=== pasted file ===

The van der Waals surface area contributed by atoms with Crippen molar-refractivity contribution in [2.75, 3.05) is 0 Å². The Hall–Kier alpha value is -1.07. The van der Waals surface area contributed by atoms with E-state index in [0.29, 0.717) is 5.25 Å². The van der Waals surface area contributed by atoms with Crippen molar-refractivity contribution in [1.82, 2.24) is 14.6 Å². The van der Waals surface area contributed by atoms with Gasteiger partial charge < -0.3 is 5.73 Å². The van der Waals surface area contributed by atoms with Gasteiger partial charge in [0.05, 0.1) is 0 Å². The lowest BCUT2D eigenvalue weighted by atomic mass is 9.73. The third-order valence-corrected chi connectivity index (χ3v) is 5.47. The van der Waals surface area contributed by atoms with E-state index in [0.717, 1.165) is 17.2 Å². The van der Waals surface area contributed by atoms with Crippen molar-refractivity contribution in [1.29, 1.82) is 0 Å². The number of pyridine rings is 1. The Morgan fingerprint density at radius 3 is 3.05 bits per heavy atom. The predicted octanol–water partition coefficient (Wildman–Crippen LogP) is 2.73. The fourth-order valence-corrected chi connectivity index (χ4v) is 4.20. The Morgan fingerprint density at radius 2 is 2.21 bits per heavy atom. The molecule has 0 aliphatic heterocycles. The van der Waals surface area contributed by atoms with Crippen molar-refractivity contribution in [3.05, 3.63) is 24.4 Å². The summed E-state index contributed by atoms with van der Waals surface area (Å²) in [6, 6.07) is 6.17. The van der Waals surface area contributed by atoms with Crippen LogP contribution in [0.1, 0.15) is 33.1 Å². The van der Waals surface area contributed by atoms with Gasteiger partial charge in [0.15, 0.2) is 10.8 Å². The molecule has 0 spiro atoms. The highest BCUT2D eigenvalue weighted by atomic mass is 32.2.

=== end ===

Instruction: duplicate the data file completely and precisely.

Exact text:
The van der Waals surface area contributed by atoms with Crippen molar-refractivity contribution in [2.75, 3.05) is 0 Å². The Hall–Kier alpha value is -1.07. The van der Waals surface area contributed by atoms with E-state index in [0.29, 0.717) is 5.25 Å². The van der Waals surface area contributed by atoms with Crippen molar-refractivity contribution in [1.82, 2.24) is 14.6 Å². The van der Waals surface area contributed by atoms with Gasteiger partial charge < -0.3 is 5.73 Å². The van der Waals surface area contributed by atoms with Gasteiger partial charge in [0.05, 0.1) is 0 Å². The lowest BCUT2D eigenvalue weighted by atomic mass is 9.73. The third-order valence-corrected chi connectivity index (χ3v) is 5.47. The van der Waals surface area contributed by atoms with E-state index in [0.717, 1.165) is 17.2 Å². The van der Waals surface area contributed by atoms with Crippen molar-refractivity contribution in [1.29, 1.82) is 0 Å². The number of pyridine rings is 1. The Morgan fingerprint density at radius 3 is 3.05 bits per heavy atom. The predicted octanol–water partition coefficient (Wildman–Crippen LogP) is 2.73. The fourth-order valence-corrected chi connectivity index (χ4v) is 4.20. The Morgan fingerprint density at radius 2 is 2.21 bits per heavy atom. The molecule has 0 aliphatic heterocycles. The van der Waals surface area contributed by atoms with Crippen molar-refractivity contribution in [3.05, 3.63) is 24.4 Å². The summed E-state index contributed by atoms with van der Waals surface area (Å²) in [6, 6.07) is 6.17. The van der Waals surface area contributed by atoms with Crippen LogP contribution in [0.1, 0.15) is 33.1 Å². The van der Waals surface area contributed by atoms with Gasteiger partial charge in [0.15, 0.2) is 10.8 Å². The molecule has 0 spiro atoms. The highest BCUT2D eigenvalue weighted by atomic mass is 32.2.